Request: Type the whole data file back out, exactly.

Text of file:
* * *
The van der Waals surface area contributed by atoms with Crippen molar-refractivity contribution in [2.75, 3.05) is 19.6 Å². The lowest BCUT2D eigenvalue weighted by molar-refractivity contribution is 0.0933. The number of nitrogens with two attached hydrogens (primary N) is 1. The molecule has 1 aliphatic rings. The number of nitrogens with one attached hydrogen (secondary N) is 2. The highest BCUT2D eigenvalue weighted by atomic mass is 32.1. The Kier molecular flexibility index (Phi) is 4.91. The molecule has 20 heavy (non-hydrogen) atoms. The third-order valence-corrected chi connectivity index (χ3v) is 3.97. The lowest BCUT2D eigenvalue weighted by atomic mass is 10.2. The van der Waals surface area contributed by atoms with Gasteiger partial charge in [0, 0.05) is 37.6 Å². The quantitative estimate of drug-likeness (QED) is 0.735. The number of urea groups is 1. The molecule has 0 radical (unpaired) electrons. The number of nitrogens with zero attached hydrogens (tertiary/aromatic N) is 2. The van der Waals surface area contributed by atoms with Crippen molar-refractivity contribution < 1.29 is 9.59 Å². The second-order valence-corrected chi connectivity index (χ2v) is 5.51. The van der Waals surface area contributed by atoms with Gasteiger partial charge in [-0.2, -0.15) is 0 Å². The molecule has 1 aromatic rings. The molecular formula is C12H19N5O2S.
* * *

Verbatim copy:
The van der Waals surface area contributed by atoms with Crippen molar-refractivity contribution in [2.75, 3.05) is 19.6 Å². The lowest BCUT2D eigenvalue weighted by molar-refractivity contribution is 0.0933. The number of nitrogens with two attached hydrogens (primary N) is 1. The molecule has 1 aliphatic rings. The number of nitrogens with one attached hydrogen (secondary N) is 2. The highest BCUT2D eigenvalue weighted by atomic mass is 32.1. The Kier molecular flexibility index (Phi) is 4.91. The molecule has 20 heavy (non-hydrogen) atoms. The third-order valence-corrected chi connectivity index (χ3v) is 3.97. The lowest BCUT2D eigenvalue weighted by atomic mass is 10.2. The van der Waals surface area contributed by atoms with Gasteiger partial charge in [0, 0.05) is 37.6 Å². The quantitative estimate of drug-likeness (QED) is 0.735. The number of urea groups is 1. The molecule has 0 radical (unpaired) electrons. The number of nitrogens with zero attached hydrogens (tertiary/aromatic N) is 2. The van der Waals surface area contributed by atoms with Crippen molar-refractivity contribution < 1.29 is 9.59 Å². The second-order valence-corrected chi connectivity index (χ2v) is 5.51. The van der Waals surface area contributed by atoms with Gasteiger partial charge in [-0.2, -0.15) is 0 Å². The molecule has 1 aromatic rings. The molecular formula is C12H19N5O2S.